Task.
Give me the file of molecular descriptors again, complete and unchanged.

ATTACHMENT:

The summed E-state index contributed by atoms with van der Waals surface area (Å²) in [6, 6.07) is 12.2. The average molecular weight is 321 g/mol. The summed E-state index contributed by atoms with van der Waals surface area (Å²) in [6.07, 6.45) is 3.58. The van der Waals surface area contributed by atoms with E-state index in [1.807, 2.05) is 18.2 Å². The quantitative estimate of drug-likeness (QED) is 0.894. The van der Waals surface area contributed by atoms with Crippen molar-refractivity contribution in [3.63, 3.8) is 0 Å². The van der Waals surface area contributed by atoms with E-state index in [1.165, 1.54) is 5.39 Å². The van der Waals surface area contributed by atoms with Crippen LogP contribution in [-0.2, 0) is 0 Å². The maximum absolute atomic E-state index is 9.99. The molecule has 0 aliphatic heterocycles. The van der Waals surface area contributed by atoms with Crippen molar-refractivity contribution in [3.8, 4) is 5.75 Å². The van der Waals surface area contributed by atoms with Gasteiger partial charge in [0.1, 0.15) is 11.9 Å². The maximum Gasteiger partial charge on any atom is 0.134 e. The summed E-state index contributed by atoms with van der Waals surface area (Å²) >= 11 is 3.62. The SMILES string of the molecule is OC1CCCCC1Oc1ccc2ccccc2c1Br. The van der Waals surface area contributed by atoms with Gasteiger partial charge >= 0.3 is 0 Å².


The summed E-state index contributed by atoms with van der Waals surface area (Å²) in [6, 6.07) is 12.2. The average molecular weight is 321 g/mol. The summed E-state index contributed by atoms with van der Waals surface area (Å²) in [6.07, 6.45) is 3.58. The van der Waals surface area contributed by atoms with E-state index in [1.807, 2.05) is 18.2 Å². The quantitative estimate of drug-likeness (QED) is 0.894. The van der Waals surface area contributed by atoms with Crippen molar-refractivity contribution in [3.63, 3.8) is 0 Å². The van der Waals surface area contributed by atoms with E-state index in [1.165, 1.54) is 5.39 Å². The van der Waals surface area contributed by atoms with Crippen LogP contribution in [-0.2, 0) is 0 Å². The maximum absolute atomic E-state index is 9.99. The molecule has 0 aliphatic heterocycles. The van der Waals surface area contributed by atoms with Crippen molar-refractivity contribution in [3.8, 4) is 5.75 Å². The van der Waals surface area contributed by atoms with Gasteiger partial charge in [0.1, 0.15) is 11.9 Å². The maximum Gasteiger partial charge on any atom is 0.134 e. The summed E-state index contributed by atoms with van der Waals surface area (Å²) >= 11 is 3.62. The SMILES string of the molecule is OC1CCCCC1Oc1ccc2ccccc2c1Br. The van der Waals surface area contributed by atoms with Gasteiger partial charge >= 0.3 is 0 Å².